Ms Mhindurwa was employed as a care assistant by the Respondent, Lovingangels Care Limited, providing live-in care to a vulnerable person from October 2018 to February 2020. In February 2020, the vulnerable person was admitted to hospital and then moved into a care home meaning Ms Mhindurwa’s caring role was no longer required. As a result, in May 2020, Ms Mhindurwa requested to be furloughed pursuant to the Coronavirus Job Retention Scheme (CJRS) in light of the ongoing Covid-19 pandemic. Ms Mhindurwa’s employer refused her furlough request on the basis that ‘there was no work for her.’
In May 2020 the employer informed Ms Mhindurwa that she was at risk of redundancy as she could not be offered any further live-in care work as a result of COVID-19 restrictions. The employer then met with the Claimant to inform her that the only work available was in domiciliary care. Ms Mhindurwa rejected this offer and was given notice of dismissal in July 2020 and her redundancy pay. Ms Mhindurwa appealed the employer’s decision to dismiss, but her appeal was dismissed by the Appeal Manager. The Claimant then initiated legal proceedings in the Employment Tribunal claiming that her employer should have furloughed her rather than making her role redundant.
The Tribunal accepted that Ms Mhindurwa was dismissed by reason of redundancy, one of the five potentially fair reasons for dismissal, but ruled that her dismissal was unfair based on the following two reasons.
The first reason related to the availability of the CJRS, created in March 2020 to provide financial assistance to employers whose staff were unable to work as a result of the Covid-19 lockdown restrictions. In considering this, the Judge decided that “In July 2020, a reasonable employer would have given consideration to whether the claimant should be furloughed to avoid being dismissed on grounds of redundancy.” The Judge considered that as the employer could only provide domiciliary work, rather than live-in care work, this would be unsuitable for the Claimant given the significant distance she would be required to travel each day to work. The Judge considered that “this was the type of situation that the furlough scheme envisaged.” The Judge held that although the Respondent had no work for the Claimant at the time of the dismissal, it had no way of knowing if that was going to change, and did not consider whether the Claimant should be furloughed for a time to see if any other work became available. As a result, the Judge found that the Respondent could not provide a reasonable justification as to why the furlough scheme was not considered as an alternative to dismissal.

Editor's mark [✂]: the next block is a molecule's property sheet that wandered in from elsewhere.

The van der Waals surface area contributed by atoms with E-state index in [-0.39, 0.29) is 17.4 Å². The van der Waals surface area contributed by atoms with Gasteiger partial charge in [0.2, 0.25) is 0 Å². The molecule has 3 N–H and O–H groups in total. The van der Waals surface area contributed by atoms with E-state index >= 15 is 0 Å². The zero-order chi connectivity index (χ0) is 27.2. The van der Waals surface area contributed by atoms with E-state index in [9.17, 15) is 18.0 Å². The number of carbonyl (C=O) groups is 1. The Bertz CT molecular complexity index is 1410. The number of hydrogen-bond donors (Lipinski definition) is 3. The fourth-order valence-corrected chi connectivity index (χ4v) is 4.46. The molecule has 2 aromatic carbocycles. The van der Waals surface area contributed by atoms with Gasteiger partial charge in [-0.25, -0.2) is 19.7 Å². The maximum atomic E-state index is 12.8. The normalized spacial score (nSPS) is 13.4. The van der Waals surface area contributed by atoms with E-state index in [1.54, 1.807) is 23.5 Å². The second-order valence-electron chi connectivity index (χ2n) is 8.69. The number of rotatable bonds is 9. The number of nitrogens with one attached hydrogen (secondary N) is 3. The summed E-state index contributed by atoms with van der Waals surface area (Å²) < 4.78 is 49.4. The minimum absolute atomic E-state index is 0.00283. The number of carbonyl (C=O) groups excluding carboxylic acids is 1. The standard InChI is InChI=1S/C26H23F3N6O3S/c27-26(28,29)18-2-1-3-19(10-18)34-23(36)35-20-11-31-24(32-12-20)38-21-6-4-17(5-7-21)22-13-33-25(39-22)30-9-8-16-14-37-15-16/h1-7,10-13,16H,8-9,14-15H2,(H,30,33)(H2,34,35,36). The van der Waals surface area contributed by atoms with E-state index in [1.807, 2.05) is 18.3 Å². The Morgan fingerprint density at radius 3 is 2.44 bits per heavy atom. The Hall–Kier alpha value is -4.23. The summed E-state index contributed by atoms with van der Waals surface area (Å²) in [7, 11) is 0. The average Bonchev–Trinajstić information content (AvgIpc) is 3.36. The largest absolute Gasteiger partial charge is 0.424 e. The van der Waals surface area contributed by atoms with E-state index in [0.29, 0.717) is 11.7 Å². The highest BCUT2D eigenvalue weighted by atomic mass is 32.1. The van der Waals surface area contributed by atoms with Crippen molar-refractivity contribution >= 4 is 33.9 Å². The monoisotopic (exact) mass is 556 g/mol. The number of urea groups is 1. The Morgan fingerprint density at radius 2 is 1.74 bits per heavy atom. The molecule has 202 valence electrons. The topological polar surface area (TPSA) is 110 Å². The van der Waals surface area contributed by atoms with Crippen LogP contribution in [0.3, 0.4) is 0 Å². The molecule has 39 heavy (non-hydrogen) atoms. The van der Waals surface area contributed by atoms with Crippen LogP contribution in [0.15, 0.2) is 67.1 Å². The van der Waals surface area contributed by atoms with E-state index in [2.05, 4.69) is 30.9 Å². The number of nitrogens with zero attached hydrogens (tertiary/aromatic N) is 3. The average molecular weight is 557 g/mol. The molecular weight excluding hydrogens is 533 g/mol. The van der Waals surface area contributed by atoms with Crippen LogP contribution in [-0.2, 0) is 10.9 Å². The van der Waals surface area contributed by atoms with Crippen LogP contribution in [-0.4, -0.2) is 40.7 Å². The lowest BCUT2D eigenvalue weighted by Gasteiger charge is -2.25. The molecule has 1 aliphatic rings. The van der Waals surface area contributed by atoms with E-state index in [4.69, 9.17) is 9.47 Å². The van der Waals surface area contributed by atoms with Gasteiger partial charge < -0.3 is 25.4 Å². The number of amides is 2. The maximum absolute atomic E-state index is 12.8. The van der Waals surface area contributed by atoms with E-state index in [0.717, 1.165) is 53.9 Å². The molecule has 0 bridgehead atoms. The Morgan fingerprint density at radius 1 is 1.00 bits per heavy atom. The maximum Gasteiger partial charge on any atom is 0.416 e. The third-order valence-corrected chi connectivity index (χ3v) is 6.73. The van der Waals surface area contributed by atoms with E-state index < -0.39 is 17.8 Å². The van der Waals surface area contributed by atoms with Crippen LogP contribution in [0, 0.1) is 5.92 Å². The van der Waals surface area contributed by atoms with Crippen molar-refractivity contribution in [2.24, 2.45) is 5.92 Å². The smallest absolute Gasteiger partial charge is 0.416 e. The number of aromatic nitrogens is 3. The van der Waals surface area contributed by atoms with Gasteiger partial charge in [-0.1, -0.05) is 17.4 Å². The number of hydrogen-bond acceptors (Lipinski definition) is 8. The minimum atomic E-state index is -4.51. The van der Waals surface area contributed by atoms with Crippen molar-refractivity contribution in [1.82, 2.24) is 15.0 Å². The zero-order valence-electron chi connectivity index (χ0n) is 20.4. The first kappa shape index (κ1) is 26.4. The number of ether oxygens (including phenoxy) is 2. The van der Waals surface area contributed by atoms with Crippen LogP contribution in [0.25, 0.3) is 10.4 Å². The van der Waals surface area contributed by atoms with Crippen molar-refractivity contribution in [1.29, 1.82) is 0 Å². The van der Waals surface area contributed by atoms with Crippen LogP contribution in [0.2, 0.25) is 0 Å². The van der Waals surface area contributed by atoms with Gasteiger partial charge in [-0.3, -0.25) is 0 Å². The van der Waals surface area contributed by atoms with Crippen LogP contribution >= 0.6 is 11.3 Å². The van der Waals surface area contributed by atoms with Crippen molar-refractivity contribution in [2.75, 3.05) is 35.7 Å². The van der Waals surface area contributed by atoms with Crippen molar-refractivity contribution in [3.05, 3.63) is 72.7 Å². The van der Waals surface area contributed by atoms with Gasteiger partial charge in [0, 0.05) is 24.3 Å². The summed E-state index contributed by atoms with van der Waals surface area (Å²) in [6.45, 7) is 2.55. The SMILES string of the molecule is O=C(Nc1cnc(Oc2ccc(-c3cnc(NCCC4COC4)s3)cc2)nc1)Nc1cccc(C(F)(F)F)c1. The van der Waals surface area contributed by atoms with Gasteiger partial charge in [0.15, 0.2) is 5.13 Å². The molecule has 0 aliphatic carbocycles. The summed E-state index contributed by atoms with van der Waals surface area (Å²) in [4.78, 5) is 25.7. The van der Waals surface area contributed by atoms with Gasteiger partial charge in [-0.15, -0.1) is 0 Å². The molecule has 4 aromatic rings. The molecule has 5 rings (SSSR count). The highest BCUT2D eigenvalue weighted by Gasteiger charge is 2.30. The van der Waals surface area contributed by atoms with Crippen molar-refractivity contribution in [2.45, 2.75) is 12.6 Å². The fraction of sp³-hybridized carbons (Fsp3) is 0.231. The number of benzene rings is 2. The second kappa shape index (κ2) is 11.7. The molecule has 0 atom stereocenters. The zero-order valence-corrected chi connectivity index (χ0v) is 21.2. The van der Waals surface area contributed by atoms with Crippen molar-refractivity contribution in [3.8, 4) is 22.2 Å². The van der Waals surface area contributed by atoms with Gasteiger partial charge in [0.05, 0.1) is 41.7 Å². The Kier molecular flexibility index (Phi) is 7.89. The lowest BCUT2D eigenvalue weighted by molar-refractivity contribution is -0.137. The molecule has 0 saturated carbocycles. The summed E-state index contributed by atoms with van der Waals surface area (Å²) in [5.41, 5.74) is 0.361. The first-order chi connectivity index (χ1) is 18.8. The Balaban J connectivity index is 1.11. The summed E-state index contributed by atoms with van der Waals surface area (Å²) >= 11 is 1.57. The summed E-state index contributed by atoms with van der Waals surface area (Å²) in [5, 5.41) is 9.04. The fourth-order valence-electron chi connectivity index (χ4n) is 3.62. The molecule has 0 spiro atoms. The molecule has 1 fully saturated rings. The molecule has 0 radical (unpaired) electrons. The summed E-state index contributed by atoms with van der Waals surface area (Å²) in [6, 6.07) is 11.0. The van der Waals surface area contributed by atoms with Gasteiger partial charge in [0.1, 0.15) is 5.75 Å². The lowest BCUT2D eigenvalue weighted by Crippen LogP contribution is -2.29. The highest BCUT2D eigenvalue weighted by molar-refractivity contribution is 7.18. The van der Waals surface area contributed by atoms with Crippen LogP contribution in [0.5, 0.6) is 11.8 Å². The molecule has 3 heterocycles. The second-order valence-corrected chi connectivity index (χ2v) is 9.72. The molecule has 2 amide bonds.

The second reason related to the appeal held regarding the Claimant’s dismissal. The Judge found that the appeal simply rubber-stamped the original decision as the Appeal Manager failed to make enquiries to ascertain whether Ms Mhindurwa’s complaints were correct but simply assumed that the employer had made the correct decision.
Interestingly, this marks the first Tribunal decision regarding the furlough scheme, redundancy and potential unfair dismissal claims. Whilst this decision is not binding on any other Tribunal, it does indicate that Tribunals may expect employers to consider furloughing ‘at risk’ staff as part of their duty to consider alternatives to redundancy. It further confirms the importance of ensuring a fair appeals process is carried out, as an Employment Tribunal will consider the fairness of the entire disciplinary procedure to determine whether the dismissal was unfair.